I’ve been browsing the Cask Report. It’s well-written and well-presented, and will probably do more to help the spread of real ale than any number of well-meaning but patronising columns aimed at the punters (here’s one I read earlier). So I apologise in advance to Pete if my comments seem unduly negative.
I had two big problems with the Report. Firstly, what is it – is it an analytical report on recent trends in the cask beer market (as the name implies) or is it an elaborate piece of advocacy, a public information message from the Cask Marketing Board? (They’re happy, because they drink cask!) The problem here is that the two types of document would approach the evidence in very different ways: a marketing ‘report’ might skate over results that an analytical report would highlight, while putting a lot of weight on findings that can’t necessarily bear it. And secondly, if it is trying to influence people, what goal does it have in mind – and is that a goal I share?
I’ll deal with the second point in a separate post. The first point can best be illustrated by pulling out a couple of graphs. First, here’s cask volumes vs the overall beer market:
Or rather, here’s the annual rate of change in cask volumes vs the annual rate of change in all beer volumes. If you look at it that way, that upward trend starts to look a bit less hopeful: remember, the 6% decline in 2001 was on top of the 8% decline in 2000, and the great leap forward of 2009 represents a change from a decline of 2% in 2008 – on top of all the previous declines – to an increase of 0%. If you plug in the figures and multiply it out, assuming 1999 as a baseline, you get this:
It’s much clearer from that graph that we’re looking at the back end of a long period of decline. Two periods, to be precise: from 1999 to 2006 overall beer volumes held more or less steady, ranging from 97% of the 1999 volume to 102%. Meanwhile, cask volumes declined steeply and steadily: 92% of the 1999 figure in 2000, 83% in 2002, 73.6% in 2005. (The fact that this downward curve gets shallower as it goes on is what creates that upward line in the published graph.) From 2006 to 2009 the trends were reversed, with overall volumes dropping year by year while cask volumes held more or less steady – but at a level far, far below the level of 1999, which was scarcely the Roaring Twenties in the first place.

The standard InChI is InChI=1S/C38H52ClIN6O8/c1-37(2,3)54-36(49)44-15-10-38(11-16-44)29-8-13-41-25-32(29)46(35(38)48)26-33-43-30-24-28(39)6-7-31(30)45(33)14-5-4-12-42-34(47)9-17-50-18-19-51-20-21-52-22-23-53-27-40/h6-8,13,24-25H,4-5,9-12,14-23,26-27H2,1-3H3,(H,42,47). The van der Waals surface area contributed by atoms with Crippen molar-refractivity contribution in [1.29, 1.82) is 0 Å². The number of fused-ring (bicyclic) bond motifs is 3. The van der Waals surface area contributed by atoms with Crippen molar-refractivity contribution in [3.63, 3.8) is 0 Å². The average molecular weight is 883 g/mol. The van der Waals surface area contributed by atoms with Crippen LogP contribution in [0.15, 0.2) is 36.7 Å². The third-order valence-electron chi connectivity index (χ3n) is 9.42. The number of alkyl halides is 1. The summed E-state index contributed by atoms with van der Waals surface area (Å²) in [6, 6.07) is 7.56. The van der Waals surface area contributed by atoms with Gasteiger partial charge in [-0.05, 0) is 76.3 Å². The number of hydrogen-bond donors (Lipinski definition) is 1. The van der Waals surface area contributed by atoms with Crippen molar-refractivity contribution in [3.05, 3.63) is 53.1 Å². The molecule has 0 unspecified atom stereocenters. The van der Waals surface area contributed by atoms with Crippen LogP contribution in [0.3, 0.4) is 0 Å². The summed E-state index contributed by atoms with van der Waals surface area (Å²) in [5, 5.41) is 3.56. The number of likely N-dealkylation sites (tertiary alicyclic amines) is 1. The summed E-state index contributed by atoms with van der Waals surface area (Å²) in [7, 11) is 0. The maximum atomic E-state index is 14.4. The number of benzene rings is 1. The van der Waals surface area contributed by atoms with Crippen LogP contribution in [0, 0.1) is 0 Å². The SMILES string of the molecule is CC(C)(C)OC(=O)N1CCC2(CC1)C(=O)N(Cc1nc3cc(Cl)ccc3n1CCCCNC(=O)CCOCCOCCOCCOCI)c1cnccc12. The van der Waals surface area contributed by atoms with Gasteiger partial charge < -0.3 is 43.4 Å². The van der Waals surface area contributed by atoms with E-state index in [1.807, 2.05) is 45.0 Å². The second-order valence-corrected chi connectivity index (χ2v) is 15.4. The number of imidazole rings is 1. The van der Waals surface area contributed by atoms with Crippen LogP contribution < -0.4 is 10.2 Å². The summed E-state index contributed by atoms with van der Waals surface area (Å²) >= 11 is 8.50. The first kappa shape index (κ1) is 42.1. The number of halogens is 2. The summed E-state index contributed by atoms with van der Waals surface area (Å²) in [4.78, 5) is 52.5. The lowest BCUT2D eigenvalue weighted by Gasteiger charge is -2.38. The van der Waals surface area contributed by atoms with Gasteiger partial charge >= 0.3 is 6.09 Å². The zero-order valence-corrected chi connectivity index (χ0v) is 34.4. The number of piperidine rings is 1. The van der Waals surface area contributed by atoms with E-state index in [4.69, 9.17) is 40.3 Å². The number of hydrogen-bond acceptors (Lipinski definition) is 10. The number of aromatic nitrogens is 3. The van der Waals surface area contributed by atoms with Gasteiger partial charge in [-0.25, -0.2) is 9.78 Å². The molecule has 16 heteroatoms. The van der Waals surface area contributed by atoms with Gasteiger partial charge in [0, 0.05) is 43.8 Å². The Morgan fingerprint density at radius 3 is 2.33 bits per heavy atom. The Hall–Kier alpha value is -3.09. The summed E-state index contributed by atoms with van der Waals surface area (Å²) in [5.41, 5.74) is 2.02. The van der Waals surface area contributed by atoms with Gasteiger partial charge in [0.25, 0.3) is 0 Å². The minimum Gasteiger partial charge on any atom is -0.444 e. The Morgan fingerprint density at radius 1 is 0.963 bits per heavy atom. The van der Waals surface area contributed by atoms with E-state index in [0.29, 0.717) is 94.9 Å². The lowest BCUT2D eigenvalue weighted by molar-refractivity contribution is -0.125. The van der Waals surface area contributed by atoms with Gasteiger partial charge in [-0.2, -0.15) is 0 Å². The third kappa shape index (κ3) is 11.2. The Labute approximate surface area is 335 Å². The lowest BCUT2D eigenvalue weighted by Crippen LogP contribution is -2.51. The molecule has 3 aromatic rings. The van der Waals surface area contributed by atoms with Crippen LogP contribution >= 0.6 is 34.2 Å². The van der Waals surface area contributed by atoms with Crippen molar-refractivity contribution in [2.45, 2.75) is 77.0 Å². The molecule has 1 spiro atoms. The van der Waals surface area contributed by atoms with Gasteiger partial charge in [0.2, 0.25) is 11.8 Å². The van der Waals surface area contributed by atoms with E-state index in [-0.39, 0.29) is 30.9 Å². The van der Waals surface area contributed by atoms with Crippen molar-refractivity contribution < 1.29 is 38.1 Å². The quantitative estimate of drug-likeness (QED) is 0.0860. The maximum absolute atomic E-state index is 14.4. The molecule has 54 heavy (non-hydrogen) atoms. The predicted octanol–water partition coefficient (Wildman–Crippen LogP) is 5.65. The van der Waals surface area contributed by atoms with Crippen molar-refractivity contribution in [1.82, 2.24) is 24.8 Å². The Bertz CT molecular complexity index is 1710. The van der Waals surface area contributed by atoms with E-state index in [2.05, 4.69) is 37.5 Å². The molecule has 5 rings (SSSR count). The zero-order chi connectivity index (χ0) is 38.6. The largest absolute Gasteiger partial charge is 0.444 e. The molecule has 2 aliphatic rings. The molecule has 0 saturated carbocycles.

How to interpret these trends? The simplest interpretation of the 1999-2006 figures for cask would be that this is the latest stage in the long decline of cask from its historic pre-eminence. I’m doubtful that this long, well-established and profitable trend in the pub industry came to a halt in 2006; I think it’s more likely that it’s continued, but been offset by a separate rising trend in cask ale drinking (on which more later). Rather more striking is the downward trend in overall beer volumes from 2006 on. What’s going on here is unclear, although the fact that the smoking ban in England became law in 2007 can hardly be ruled out as irrelevant. But we should be clear on a few points:
- Cask ale sales aren’t rising, they’re holding steady.
- They’re holding steady at a low level, having dropped by 30% since 1999.
- If cask appears to be gaining market share, this is the result of cask sales holding steady while overall beer sales fall.
- This fall in overall beer sales is an established trend, but a new and worrying one.
- It is not clear whether cask is actually immune to this trend, or if its effects are being cancelled out by a separate rise in cask drinking.
What’s infuriating is that massive block on the right – a THIRTY-ONE PERCENT increase OMG!!!1! Except that (as the report acknowledges) all this really means is that Scotland accounted for about 3% of UK cask sales in 2008 and about 4% in 2009; it’s a huge relative increase, but in absolute terms it’s just not that significant. (This kind of thing is a recurring irritation in this report: too often we’re presented not with absolute figures but with proportions, or changes in proportions, or rates of change in proportions, or (as in this instance) proportionate changes in proportions. The numbers are a bit too thoroughly crunched, in other words – it’s hard to verify the claims that are being made, or even to work out precisely which claims are being made.)
The point, anyway, is that the North-East (for example) is a big cask-drinking region while Scotland isn’t, so the 6.6% decline registered in the North-East for 2009 almost exactly cancels out that seemingly huge 31% rise. Which still leaves substantial drops in just about every other part of England and Wales to account for. (We know in this instance that the UK’s total cask ale consumption hasn’t changed, so a fall in one area has to be matched by a rise in another.) The answer lies in the South-East – although oddly enough not in London itself – where a 7.5% year-on-year rise in cask consumption was sufficient to offset declining sales in four other regions. This lends some support to the speculation that downward pressures on beer consumption may be being cancelled out by a separate rising trend – a geographically separate trend, apparently.
I’ll say a bit about what that trend might be in part 2. (Clue: I’m agin it.)